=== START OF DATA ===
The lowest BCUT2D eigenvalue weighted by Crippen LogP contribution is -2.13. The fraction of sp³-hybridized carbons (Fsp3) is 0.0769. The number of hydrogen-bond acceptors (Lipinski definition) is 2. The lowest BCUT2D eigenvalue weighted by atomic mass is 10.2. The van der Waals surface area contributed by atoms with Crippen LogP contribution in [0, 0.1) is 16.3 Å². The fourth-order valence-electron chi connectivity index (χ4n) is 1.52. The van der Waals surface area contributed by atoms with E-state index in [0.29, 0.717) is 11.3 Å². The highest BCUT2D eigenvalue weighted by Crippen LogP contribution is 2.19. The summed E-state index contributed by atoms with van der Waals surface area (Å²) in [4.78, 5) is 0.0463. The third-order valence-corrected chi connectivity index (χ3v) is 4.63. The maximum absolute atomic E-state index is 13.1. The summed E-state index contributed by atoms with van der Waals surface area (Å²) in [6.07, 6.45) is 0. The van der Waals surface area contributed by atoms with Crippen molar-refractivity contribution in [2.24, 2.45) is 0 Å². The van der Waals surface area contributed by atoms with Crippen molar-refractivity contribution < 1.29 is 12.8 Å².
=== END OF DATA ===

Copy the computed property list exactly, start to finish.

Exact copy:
The lowest BCUT2D eigenvalue weighted by Crippen LogP contribution is -2.13. The fraction of sp³-hybridized carbons (Fsp3) is 0.0769. The number of hydrogen-bond acceptors (Lipinski definition) is 2. The lowest BCUT2D eigenvalue weighted by atomic mass is 10.2. The van der Waals surface area contributed by atoms with Crippen LogP contribution in [0, 0.1) is 16.3 Å². The fourth-order valence-electron chi connectivity index (χ4n) is 1.52. The van der Waals surface area contributed by atoms with E-state index in [0.29, 0.717) is 11.3 Å². The highest BCUT2D eigenvalue weighted by Crippen LogP contribution is 2.19. The summed E-state index contributed by atoms with van der Waals surface area (Å²) in [4.78, 5) is 0.0463. The third-order valence-corrected chi connectivity index (χ3v) is 4.63. The maximum absolute atomic E-state index is 13.1. The summed E-state index contributed by atoms with van der Waals surface area (Å²) in [6.07, 6.45) is 0. The van der Waals surface area contributed by atoms with Crippen molar-refractivity contribution in [2.24, 2.45) is 0 Å². The van der Waals surface area contributed by atoms with Crippen molar-refractivity contribution < 1.29 is 12.8 Å².